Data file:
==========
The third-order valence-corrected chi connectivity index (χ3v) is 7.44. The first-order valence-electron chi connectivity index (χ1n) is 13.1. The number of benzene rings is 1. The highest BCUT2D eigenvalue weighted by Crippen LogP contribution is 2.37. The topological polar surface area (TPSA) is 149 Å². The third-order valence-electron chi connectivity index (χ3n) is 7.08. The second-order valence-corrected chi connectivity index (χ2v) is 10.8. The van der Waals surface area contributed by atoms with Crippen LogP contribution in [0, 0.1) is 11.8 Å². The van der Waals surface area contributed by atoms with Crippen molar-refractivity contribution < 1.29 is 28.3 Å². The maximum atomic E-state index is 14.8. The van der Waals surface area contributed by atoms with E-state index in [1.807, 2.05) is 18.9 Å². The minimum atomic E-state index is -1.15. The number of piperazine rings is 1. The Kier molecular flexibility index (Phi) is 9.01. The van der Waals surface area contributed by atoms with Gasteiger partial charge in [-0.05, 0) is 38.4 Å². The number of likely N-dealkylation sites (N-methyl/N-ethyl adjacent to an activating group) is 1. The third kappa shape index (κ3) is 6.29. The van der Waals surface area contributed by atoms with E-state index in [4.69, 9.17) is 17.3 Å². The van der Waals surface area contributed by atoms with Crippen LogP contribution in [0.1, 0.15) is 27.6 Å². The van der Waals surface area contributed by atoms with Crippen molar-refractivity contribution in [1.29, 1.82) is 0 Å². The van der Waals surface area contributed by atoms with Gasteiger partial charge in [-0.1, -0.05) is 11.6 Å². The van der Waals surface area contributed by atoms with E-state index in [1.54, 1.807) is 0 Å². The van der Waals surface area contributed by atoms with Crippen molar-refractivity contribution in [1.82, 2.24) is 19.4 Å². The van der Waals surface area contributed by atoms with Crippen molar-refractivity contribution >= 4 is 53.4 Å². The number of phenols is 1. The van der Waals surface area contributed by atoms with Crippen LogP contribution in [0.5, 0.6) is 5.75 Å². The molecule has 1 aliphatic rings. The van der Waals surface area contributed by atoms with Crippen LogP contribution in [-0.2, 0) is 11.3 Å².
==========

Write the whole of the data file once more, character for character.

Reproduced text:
The third-order valence-corrected chi connectivity index (χ3v) is 7.44. The first-order valence-electron chi connectivity index (χ1n) is 13.1. The number of benzene rings is 1. The highest BCUT2D eigenvalue weighted by Crippen LogP contribution is 2.37. The topological polar surface area (TPSA) is 149 Å². The third-order valence-electron chi connectivity index (χ3n) is 7.08. The second-order valence-corrected chi connectivity index (χ2v) is 10.8. The van der Waals surface area contributed by atoms with Crippen LogP contribution in [0, 0.1) is 11.8 Å². The van der Waals surface area contributed by atoms with Crippen molar-refractivity contribution < 1.29 is 28.3 Å². The maximum atomic E-state index is 14.8. The van der Waals surface area contributed by atoms with E-state index in [1.807, 2.05) is 18.9 Å². The minimum atomic E-state index is -1.15. The number of piperazine rings is 1. The Kier molecular flexibility index (Phi) is 9.01. The van der Waals surface area contributed by atoms with Gasteiger partial charge in [-0.05, 0) is 38.4 Å². The number of likely N-dealkylation sites (N-methyl/N-ethyl adjacent to an activating group) is 1. The third kappa shape index (κ3) is 6.29. The van der Waals surface area contributed by atoms with E-state index in [4.69, 9.17) is 17.3 Å². The van der Waals surface area contributed by atoms with Crippen LogP contribution in [0.1, 0.15) is 27.6 Å². The van der Waals surface area contributed by atoms with Crippen molar-refractivity contribution in [1.29, 1.82) is 0 Å². The van der Waals surface area contributed by atoms with Gasteiger partial charge in [-0.1, -0.05) is 11.6 Å². The van der Waals surface area contributed by atoms with E-state index in [1.54, 1.807) is 0 Å². The van der Waals surface area contributed by atoms with Crippen molar-refractivity contribution in [1.82, 2.24) is 19.4 Å². The van der Waals surface area contributed by atoms with Crippen molar-refractivity contribution >= 4 is 53.4 Å². The number of phenols is 1. The van der Waals surface area contributed by atoms with Crippen LogP contribution in [0.5, 0.6) is 5.75 Å². The molecule has 1 aliphatic rings. The van der Waals surface area contributed by atoms with Crippen LogP contribution in [-0.2, 0) is 11.3 Å².